Typhoon Bolaven (known in the Philippines as Typhoon Julian) was regarded as the most powerful storm to strike the Korean Peninsula in nearly a decade. Forming as a tropical depression on August 19 to the southwest of the Mariana Islands, Bolaven steadily intensified as it slowly moved west-northwestward in a region favoring tropical development. The system was soon upgraded to a tropical storm less than a day after formation and further to a typhoon by August 21.

Strengthening became more gradual thereafter as Bolaven grew in size. On August 24, the system attained its peak intensity with winds of 185 km/h (115 mph)[nb 1] and a barometric pressure of 910 mbar (hPa; 26.87 inHg). Weakening only slightly, the storm passed directly over Okinawa on August 26 as it began accelerating toward the north. Steady weakening continued as Bolaven approached the Korean Peninsula and it eventually made landfall in North Korea late on August 28 before transitioning into an extratropical cyclone. The remnants rapidly tracked northeastward over the Russian Far East before turning eastward and were last noted on September 1 crossing the International Dateline.

High waves pound seawall in Yonabarucho, Okinawa Prefecture, southern Japan on Sunday. /AP-Yonhap

Although Bolaven struck the Ryukyu Islands as a powerful typhoon, damage was less than expected. Relatively few buildings were damaged or destroyed across the region. The most significant effects stemmed from heavy rains, amounting to 551.5 mm (21.71 in), that caused flash flooding and landslides. One person drowned on Amami Oshima after being swept away by a swollen river.

In mainland Japan, two people drowned after being swept away by rough seas. In South Korea, 19 people were killed by the storm. Many buildings were damaged and approximately 1.9 million homes were left without power. Losses in the country reached 420 billion won (US$374.3 million), the majority of which was due to destroyed apple orchards. Significant damage also took place in North Korea where at least 59 people were killed and 50 others were reported missing. Additionally, 6,700 homes were destroyed. Offshore, nine people drowned after two Chinese vessels sank.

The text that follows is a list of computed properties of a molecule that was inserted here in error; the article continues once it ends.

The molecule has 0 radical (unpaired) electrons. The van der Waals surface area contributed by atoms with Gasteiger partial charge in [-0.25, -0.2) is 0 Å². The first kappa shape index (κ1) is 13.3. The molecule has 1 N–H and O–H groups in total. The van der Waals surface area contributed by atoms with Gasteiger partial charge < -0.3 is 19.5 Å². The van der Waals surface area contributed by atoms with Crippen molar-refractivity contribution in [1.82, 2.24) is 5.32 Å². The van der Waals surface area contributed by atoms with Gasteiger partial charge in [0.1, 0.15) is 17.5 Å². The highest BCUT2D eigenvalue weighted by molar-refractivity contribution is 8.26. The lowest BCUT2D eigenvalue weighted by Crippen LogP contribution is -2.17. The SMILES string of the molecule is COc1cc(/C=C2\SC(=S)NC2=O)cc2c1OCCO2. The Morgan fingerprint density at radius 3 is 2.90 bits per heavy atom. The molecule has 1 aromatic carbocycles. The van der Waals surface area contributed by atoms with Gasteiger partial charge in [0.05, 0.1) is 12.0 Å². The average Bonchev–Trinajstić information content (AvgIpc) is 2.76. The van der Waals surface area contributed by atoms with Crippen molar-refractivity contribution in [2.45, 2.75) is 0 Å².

Ryukyu Islands

On August 22, hours before the JTWC classified Bolaven as a typhoon, Okinawa was placed under Tropical Cyclone Condition of Readiness (TCCR) four. The following day, media reports began calling Typhoon Bolaven "the bad one." At this time, the then Category 4-equivalent typhoon was expected to pass directly over Okinawa and based on forecasts from the JTWC, it would be the most powerful storm to hit the island in 13 years. On August 24, the TCCR was raised to level three. During the afternoon of August 25, the TCCR was raised to the third-highest level, one. Residents were urged to have all their preparations complete as soon as possible before the storm arrived. This was further raised to TCCR 1-C (caution) as tropical storm force winds began impacting the island.

Typhoon Bolaven sent roiling waves smashing into the shore in Yonabarucho, Okinawa Prefecture, southern Japan, in the morning of August 26, 2012. Several residents were injured and power was disrupted to 30,000 households.
Photo credit: Ryukyu Shimpo, Futoshi Hanashiro / AP

Across Ishigaki Island, all public activities were canceled by August 24 and flights to mainland Japan were suspended. Ferry service to Kagoshima Prefecture was also canceled. Throughout Okinawa, 850 people, including 300 in Naha, evacuated to public shelters due to the threat of flooding. Transportation across the island was paralyzed due to the storm as ferry terminals, airports, and bus and rail services were shut down. During the evening of August 25, All Nippon Airways and Japan Airlines canceled all flights to and from the Ryukyu Islands, south of Amami Oshima for August 26 and the morning of August 27. The slow motion of the storm led meteorologists at the JMA to warn residents of a potential record rainfall event, stating that localized areas could receive between 400 and 600 mm (16 and 24 in) of rain. Rainfall rates were expected to reach nearly 150 mm (5.9 in) per hour during the height of the storm. Due to the significant threat of flash flooding and mudslides, residents living in flood-prone or mountainous areas were urged to evacuate.

Photo source: http://kinooze.com/2012/08/27/typhoon-bolaven-hits-japan/


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